Gen. Grant's Cold Harbor Regret

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“I have always regretted that the last assault at Cold Harbor was ever made,” wrote Ulysses S. Grant in his memoirs. Grant was referring to a Union assault launched on June 3, 1864, against entrenched Confederate positions. In less than an hour, about 7,000 Union soldiers were dead, wounded, or missing. 
The Battle of Cold Harbor was part of the Overland campaign that had already resulted in massive casualties on both sides at the Wilderness, Spotsylvania Courthouse, and the North Anna River. Grant, with President Lincoln’s blessing, was determined to fight a battle of attrition against General Robert E. Lee’s Army of Northern Virginia, knowing that Union losses could more easily be replaced than those of Lee’s army. 
Cold Harbor was situated between Totopotomoy Creek to the north and the Chickahominy River to the south. Its name derived from a British inn that offered overnight lodging but no hot meals. A short distance away was the old Gaines Mill battlefield of 1862 (which some called “First Cold Harbor”). The town’s main building was a tavern that was located at the intersection of five roads. The Confederate capitol of Richmond was only about 10 miles away. 
Grant over confident
In the days leading up to June 3, Confederate forces established well-entrenched defensive positions (that can be viewed even today). The great Civil War historian Shelby Foote describes the scene:
Crouched in the dripping blackness after sundown, with both
flanks securely anchored on rising streams and Richmond scarcely
ten miles in their rear, the defenders asked for nothing better, in
the way of reward for their craftsmanship and labor, than that
their adversaries would advance into the meshed and overlapping
fields of fire they had established, unit by unit, along their seven
miles of front. 
Grant was over confident. A week before, he had written to Washington, “I feel that our success over Lee’s army is already assured.” The Union troops on the line that had seen the strong Confederate position were far less confident. One of Grant’s aides observed some soldiers writing their names and addresses on small sheets of paper and pinning them to their uniforms so that they would not die as unknowns. It was discovered after the battle that one Union soldier had written in his diary the evening before: “June 3. Cold Harbor. I was killed.” 
Grant ordered the attack, but Union General George Meade was in direct command. Gordon Rhea, whose multi-volume history of the Overland campaign includes the most comprehensive study of the Cold Harbor battle, notes that Meade took “no steps to reconnoiter the ground, coordinate the army’s elements, or tend to things that diligent generals ordinarily do before sending soldiers against fortified enemy lines.” 
Union taken by surprise, exposed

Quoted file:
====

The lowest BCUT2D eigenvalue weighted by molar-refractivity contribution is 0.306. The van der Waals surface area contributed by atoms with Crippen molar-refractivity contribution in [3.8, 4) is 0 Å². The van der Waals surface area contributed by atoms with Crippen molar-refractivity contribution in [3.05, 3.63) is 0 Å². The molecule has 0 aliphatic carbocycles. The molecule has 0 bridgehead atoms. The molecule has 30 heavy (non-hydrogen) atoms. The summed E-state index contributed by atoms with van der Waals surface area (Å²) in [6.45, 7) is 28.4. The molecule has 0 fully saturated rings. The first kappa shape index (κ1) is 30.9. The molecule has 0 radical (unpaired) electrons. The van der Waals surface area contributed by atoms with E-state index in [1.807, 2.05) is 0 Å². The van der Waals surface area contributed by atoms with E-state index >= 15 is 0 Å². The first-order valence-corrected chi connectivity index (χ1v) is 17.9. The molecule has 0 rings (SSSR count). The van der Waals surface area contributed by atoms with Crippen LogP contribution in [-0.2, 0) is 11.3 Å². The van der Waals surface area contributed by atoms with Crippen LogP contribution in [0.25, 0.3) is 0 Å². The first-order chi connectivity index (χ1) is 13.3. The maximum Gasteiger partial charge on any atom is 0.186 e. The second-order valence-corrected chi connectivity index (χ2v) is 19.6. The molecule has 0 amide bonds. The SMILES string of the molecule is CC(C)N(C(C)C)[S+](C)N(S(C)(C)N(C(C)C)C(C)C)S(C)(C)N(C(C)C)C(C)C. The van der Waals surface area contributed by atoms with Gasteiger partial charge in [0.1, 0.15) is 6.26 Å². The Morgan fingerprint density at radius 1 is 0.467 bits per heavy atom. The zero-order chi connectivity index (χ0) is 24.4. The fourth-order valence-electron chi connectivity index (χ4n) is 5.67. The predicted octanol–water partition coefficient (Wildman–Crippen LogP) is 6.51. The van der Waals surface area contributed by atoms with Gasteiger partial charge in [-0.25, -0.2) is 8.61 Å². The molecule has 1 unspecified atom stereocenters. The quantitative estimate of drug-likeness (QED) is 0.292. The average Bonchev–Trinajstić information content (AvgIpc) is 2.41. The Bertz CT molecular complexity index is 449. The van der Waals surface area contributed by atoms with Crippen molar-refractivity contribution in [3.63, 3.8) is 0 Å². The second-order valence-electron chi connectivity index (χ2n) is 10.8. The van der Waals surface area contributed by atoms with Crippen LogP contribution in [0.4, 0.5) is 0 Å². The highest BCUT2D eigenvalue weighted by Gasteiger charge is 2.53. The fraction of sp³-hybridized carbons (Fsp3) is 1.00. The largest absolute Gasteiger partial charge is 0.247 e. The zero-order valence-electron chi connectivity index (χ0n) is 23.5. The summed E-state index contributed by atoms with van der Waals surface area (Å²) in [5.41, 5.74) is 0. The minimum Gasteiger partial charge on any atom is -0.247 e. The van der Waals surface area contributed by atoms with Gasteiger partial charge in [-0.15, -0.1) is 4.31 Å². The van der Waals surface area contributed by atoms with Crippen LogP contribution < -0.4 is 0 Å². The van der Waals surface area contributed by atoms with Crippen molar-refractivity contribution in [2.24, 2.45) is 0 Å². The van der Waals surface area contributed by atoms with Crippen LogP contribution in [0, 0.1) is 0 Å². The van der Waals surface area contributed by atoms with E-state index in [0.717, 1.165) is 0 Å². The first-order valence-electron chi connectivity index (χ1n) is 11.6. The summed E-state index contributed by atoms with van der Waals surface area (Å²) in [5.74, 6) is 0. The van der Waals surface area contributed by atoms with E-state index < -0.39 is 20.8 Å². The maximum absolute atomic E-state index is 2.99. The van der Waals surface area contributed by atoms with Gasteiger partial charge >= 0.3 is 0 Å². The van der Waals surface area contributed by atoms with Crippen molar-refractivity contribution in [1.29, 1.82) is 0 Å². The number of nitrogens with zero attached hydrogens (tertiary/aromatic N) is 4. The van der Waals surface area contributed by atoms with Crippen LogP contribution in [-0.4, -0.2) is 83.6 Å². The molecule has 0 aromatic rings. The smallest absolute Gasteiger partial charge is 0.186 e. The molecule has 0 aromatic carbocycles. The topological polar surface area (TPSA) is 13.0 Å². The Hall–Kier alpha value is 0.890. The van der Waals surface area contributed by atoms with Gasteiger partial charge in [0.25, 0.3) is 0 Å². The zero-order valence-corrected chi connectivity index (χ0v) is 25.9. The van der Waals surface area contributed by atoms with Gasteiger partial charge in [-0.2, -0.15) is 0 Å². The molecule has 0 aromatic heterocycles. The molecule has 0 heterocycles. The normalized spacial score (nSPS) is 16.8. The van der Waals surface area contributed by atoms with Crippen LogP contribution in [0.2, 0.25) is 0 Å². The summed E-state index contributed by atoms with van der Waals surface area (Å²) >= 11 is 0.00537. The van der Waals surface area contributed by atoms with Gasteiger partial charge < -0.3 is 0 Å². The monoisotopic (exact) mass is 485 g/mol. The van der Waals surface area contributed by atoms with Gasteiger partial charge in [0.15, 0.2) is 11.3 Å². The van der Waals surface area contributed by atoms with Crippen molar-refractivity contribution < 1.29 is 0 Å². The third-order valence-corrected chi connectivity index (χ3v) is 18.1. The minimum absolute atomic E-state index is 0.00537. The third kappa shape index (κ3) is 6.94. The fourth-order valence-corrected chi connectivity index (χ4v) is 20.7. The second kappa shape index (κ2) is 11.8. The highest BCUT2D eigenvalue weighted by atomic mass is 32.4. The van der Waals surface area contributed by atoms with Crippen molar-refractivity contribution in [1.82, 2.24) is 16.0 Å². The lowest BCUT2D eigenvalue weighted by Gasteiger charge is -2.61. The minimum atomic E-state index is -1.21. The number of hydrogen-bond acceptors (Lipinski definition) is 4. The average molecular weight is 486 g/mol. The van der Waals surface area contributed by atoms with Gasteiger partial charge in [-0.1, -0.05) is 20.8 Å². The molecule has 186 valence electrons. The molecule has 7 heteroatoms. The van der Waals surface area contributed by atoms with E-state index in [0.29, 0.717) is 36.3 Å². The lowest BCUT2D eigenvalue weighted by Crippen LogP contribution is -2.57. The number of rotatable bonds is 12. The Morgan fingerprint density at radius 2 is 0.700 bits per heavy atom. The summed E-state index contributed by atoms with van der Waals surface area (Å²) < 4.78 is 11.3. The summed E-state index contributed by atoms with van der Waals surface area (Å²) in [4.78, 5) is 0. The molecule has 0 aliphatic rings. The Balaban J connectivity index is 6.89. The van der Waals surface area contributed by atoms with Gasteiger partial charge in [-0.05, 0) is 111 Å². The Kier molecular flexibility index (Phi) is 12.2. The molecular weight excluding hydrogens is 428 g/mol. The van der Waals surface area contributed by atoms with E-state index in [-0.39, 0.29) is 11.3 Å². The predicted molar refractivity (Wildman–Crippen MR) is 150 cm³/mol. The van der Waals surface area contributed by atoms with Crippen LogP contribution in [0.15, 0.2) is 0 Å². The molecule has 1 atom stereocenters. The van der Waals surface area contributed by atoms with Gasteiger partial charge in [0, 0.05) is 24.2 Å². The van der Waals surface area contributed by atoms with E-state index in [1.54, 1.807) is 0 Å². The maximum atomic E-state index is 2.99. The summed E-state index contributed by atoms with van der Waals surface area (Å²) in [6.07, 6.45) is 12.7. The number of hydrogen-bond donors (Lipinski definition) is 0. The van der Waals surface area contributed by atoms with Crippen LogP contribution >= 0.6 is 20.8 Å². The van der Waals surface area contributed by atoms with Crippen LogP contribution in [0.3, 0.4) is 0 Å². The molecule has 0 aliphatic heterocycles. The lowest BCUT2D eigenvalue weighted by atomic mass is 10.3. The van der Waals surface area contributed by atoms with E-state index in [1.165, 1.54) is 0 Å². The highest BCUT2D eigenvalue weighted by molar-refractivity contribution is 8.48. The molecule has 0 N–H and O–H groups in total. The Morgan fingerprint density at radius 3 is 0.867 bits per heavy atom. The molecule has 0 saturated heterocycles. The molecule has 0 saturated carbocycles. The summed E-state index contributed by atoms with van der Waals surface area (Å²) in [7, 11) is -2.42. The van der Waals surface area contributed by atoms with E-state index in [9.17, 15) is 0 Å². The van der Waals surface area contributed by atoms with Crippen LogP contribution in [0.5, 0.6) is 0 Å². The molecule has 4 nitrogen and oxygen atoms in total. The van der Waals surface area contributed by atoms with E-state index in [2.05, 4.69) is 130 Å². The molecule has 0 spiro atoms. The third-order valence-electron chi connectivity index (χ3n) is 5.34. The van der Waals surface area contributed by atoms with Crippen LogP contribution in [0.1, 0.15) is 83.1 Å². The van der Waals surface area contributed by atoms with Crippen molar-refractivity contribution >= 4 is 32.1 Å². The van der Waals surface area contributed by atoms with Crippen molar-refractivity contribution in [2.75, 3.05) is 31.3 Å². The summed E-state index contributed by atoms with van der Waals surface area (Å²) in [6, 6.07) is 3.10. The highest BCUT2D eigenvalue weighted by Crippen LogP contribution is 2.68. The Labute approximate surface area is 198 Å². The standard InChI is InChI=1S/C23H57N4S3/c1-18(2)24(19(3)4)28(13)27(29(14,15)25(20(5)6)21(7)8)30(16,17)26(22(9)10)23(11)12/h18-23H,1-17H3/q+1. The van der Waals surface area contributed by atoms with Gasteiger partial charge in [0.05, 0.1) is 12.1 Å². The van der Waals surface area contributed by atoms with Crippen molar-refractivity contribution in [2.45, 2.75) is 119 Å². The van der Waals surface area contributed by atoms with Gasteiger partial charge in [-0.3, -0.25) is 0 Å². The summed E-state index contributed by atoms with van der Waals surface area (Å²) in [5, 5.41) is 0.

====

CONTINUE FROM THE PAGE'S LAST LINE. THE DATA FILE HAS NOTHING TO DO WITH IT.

Union soldiers attacked at dawn, and as they advanced Confederate troops opened fire from their trenches. “A heavy bank of smoke rolled out, alive with muzzle flashes, and the air was suddenly full of screaming lead,” Shelby Foote wrote. One Union soldier described it as a “volcanic blast, and just about as destructive.” Never before, in this or perhaps in any other war,” Foote wrote, “had so large a body of troops been exposed to such a concentration of firepower.”
The terrain allowed for no cover for the Union troops. Only once did Union forces penetrate the Confederate line, and only for a moment. “[W]herever the range became pointblank the attack dissolved in horror,” Foote noted. One Southern soldier observed “the dead and dying in front of the Confederate line in triangles.” 
After the initial attack was bloodily repulsed, orders to renew the assault arrived at the front lines, but unit commanders simply ordered their troops to continue to fire from their present positions. They had seen enough slaughter for one day. Lee had won, a Confederate staffer said, “perhaps the easiest victory ever granted to Confederate arms by the folly of Federal commanders.” 
Cold Harbor failed, but Overland Campaign a success
A day after the fateful assault, one West Point graduate and Union engineer, wrote to his sister: “I am disgusted with the generalship displayed. Our men have, in many instances, been foolishly and wantonly sacrificed . . . Thousands of lives might have been spared by the exercise of a little skill.” “For sheer butchery,” wrote Allan Nevins in his multi-volume history of the Civil War, “Cold Harbor . . . can stand beside Fredericksburg.” 
The debacle at Cold Harbor forced Grant to alter his strategy. Instead of continuously confronting Lee at close quarters, he would cross the James River and cut off Lee’s sources of supply. Grant’s army crossed the James River in mid June. His next target would be Petersburg, and the fighting there would eventually transform into a lengthy siege. 
Overall, the Overland campaign, though costly, wore down Lee’s army and strained Confederate resources. Grant’s detractors called him a “butcher,” but Lincoln saw in Grant the determination to defeat Lee’s army however long it would take and however costly it would be. But even Grant regretted Cold Harbor. 

 



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